offers hundreds of practice questions and video explanations. Go there now.

Sign up or log in to Magoosh TOEFL Prep.

Learning English with YouTube Videos

In today’s guest post, our friends at ESL.com show you how to improve your English by watching YouTube videos. 

 

Learning English can be a fun way to immerse yourself in a different culture. You can brush up on your comprehension skills by watching American or British films and television shows. You can even get some practice by watching random YouTube videos. But, if actual instruction is what you’re looking for, there are channels for that – and they’re free!

Below are reviews of some of my favorite English-learning YouTube channels.

 

Fluency MC

44k subscribers

with subtitles

Fluency MC, also known as Jason R. Levine, teaches English with self-penned hip-hop songs. Jason has developed his own form of song-based English teaching, called ColloLearn, and has led teacher-training programs in 14 countries. He also does instructor recruiting and online teaching at WizIQ. But what I like best about Jason, a.k.a. Fluency MC, is his all-ages-friendly music. Others must agree – the Fluency MC video StickStuckStuck has received 3,063,698 views! For a great intro to Fluency MC, check out Alphabet Song (“A to Z Letters”), which was performed live with students at Langue & Nature, in Château de la Mazure, Laval, France.

 

Rachel’s English

330k subscribers

with subtitles

Rachel’s English features a vast assortment of playlists, such as American English in Real Life, Word of the Week, Words That Reduce, and Sounds – How To, all for non-native English speakers. Many of the videos focus on dissecting American pronunciation, word usage and phrases for English students. What’s also great about Rachel’s videos is that, while they’re thorough and comprehensive, many of the videos also have a fun, slice-of-life feel that illuminates the viewer on real American culture and customs. Watch Learn American English with ALLIGATORS! to accompany Rachel to a nature reserve in Florida.

 

Doing English with Julian

100k subscribers

Julian, who is currently residing in Japan, gives slightly cheeky British English instruction, like in his video Push Yourself to Learn English. He takes you on hikes, recounts the adventures he’s had while living in Japan, and answers user questions, like, “how can I learn English faster?” Julian’s free English instruction includes a daily newsletter that contains “tips, stories and anecdotes for mastering English.” Julian offers premium programs on his website, DoingEnglish.com.

 

Luca Lampariello

30k subscribers

Luca is one of those rare individuals who is able to identify himself as a polyglot – someone who is able to speak and/or write in several languages. Luca is fluent in 10(!) languages: Italian, English, French, German, Spanish, Swedish, Russian, Dutch, Portuguese and Mandarin Chinese. Watch How to Develop a Language Core, where Luca and fellow polyglot David Mansaray discuss, in English, the necessary steps involved in transitioning from language learning to language proficiency. Luca is also a regular blogger on his site, ThePolyglotDream.com.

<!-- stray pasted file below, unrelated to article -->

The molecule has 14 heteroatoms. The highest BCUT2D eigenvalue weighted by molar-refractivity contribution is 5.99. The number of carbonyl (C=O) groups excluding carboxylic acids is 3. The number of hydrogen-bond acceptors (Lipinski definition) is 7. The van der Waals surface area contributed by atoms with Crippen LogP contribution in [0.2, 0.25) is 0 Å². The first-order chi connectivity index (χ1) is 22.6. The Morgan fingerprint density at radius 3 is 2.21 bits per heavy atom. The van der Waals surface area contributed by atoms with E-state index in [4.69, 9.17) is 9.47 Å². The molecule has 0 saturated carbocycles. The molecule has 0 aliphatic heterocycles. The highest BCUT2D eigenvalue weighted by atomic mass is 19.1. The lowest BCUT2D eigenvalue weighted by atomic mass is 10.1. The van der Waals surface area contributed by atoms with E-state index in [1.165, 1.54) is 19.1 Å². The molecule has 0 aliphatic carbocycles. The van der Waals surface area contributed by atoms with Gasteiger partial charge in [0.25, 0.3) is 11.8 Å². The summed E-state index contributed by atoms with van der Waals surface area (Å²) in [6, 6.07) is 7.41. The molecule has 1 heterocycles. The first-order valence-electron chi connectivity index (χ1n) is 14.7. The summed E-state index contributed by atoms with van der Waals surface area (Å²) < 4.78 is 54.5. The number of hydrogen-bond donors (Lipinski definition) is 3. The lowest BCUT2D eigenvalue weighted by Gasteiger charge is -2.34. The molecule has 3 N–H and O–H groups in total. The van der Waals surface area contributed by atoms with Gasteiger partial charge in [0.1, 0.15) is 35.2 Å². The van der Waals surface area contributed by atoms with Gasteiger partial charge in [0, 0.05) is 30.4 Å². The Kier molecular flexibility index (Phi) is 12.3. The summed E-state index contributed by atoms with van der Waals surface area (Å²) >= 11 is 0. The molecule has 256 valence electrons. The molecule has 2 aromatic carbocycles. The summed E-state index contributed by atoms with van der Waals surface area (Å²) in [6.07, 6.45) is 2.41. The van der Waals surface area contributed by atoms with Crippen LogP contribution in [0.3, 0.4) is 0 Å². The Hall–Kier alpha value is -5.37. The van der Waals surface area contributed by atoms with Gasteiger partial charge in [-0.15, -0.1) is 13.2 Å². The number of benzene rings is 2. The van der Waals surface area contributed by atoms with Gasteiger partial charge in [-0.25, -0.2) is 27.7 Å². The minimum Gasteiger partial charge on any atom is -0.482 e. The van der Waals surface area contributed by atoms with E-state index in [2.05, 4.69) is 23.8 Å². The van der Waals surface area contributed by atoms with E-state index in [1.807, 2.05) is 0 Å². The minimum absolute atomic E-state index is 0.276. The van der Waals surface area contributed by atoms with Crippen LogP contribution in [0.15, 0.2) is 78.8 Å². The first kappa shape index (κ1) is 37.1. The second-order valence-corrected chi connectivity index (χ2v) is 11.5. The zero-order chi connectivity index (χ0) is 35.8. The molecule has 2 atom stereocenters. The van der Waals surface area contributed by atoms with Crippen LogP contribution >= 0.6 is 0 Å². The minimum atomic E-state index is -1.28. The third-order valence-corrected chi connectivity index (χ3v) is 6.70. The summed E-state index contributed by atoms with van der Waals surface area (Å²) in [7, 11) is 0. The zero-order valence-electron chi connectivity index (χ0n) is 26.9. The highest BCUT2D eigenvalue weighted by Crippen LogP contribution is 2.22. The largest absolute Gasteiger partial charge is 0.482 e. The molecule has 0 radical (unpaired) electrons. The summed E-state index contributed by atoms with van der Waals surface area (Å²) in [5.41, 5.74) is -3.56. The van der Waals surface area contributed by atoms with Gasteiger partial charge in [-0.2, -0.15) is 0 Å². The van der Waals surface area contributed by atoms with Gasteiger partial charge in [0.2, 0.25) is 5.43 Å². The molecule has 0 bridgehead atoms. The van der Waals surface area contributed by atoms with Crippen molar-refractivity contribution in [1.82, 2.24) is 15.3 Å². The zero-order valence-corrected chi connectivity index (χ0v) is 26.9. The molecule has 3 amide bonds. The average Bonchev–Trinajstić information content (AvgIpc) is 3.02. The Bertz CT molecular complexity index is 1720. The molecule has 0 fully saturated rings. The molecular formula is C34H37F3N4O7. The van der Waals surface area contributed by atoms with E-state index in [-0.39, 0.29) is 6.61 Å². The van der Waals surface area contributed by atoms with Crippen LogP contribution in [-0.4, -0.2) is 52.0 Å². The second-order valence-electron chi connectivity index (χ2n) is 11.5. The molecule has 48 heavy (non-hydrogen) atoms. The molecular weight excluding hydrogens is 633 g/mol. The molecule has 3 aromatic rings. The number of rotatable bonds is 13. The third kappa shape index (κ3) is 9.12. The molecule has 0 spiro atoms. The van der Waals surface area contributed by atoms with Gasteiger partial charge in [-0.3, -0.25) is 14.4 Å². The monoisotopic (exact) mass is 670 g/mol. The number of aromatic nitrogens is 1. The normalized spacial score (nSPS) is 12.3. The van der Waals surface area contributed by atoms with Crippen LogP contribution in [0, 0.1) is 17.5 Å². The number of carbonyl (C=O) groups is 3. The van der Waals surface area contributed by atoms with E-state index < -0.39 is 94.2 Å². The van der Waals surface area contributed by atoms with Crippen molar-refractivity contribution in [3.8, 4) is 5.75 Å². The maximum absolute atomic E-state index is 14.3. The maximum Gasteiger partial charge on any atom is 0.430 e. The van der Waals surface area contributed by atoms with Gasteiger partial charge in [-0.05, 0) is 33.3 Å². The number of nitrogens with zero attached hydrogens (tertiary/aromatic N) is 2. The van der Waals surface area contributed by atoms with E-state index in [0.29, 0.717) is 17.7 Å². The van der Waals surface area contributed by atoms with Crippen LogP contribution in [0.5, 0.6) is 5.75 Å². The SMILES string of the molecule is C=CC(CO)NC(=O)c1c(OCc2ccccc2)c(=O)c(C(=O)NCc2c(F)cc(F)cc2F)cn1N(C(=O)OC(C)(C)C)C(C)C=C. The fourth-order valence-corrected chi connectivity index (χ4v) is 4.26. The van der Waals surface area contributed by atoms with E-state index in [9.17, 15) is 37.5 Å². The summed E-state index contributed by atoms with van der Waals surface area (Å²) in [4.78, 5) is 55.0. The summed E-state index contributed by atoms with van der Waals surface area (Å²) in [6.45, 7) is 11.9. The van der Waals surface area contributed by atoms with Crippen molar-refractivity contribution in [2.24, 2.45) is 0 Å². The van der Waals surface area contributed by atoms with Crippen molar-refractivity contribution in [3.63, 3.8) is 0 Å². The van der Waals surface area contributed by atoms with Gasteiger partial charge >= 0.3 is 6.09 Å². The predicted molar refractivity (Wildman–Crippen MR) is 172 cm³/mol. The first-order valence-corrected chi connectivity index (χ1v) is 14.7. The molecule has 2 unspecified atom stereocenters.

English Class 101

135k subscribers

with subtitles

On the English Class 101 YouTube channel, new lessons are released every Tuesday & Friday. They include a Weekly Words video, like Words That Make You Sound Smart, where you can bump up your vocabulary skills with terms like “esoteric” and “acquiesce.” English Class 101 videos feature a roster of English teachers, so you can enjoy a variety of personalities with your lessons. Need quick tips on the go? English Class 101 has a free app, called Innovative Language 101, for Android & iOS!

 

ESL Basics

6k subscribers

with subtitles

Andrea of ESL Basics teaches American English by using field examples of words, phrases and concepts to engage students with real-life visuals and situations. ESL Basics videos utilize facial close-ups more than other English learning videos, which is very helpful in pronunciation instruction. Watch Move Your Mouth – A Pronunciation Tip to see use-of-close-up advantages in action. ESL Basics also has an e-book: 21 Ways to Jumpstart Your English Skills, that’s available for download in pdf format.

 

*****

About the Author: This article was written by Travis Drageset, an English-learning resources specialist at ESL.com. Check out the ESL.com Videos Page, where ESL.com hosts American, British and polyglot English learning YouTube channels.

Get at higher TOEFL score with your free Magoosh trial Most Popular Resources   * TOEFL Lessons  <https://toefl.magoosh.com/lessons?utm_source=toeflblog&utm_medium=blog&utm_campaign=popular&utm_term=endofpost&utm_content=lessons><noscript><img class=

No comments yet.


Magoosh blog comment policy: To create the best experience for our readers, we will only approve comments that are relevant to the article, general enough to be helpful to other students, concise, and well-written! 😄 Due to the high volume of comments across all of our blogs, we cannot promise that all comments will receive responses from our instructors.

We highly encourage students to help each other out and respond to other students' comments if you can!

If you are a Premium Magoosh student and would like more personalized service from our instructors, you can use the Help tab on the Magoosh dashboard. Thanks!

Leave a Reply

Share28
Tweet
Share1
Pin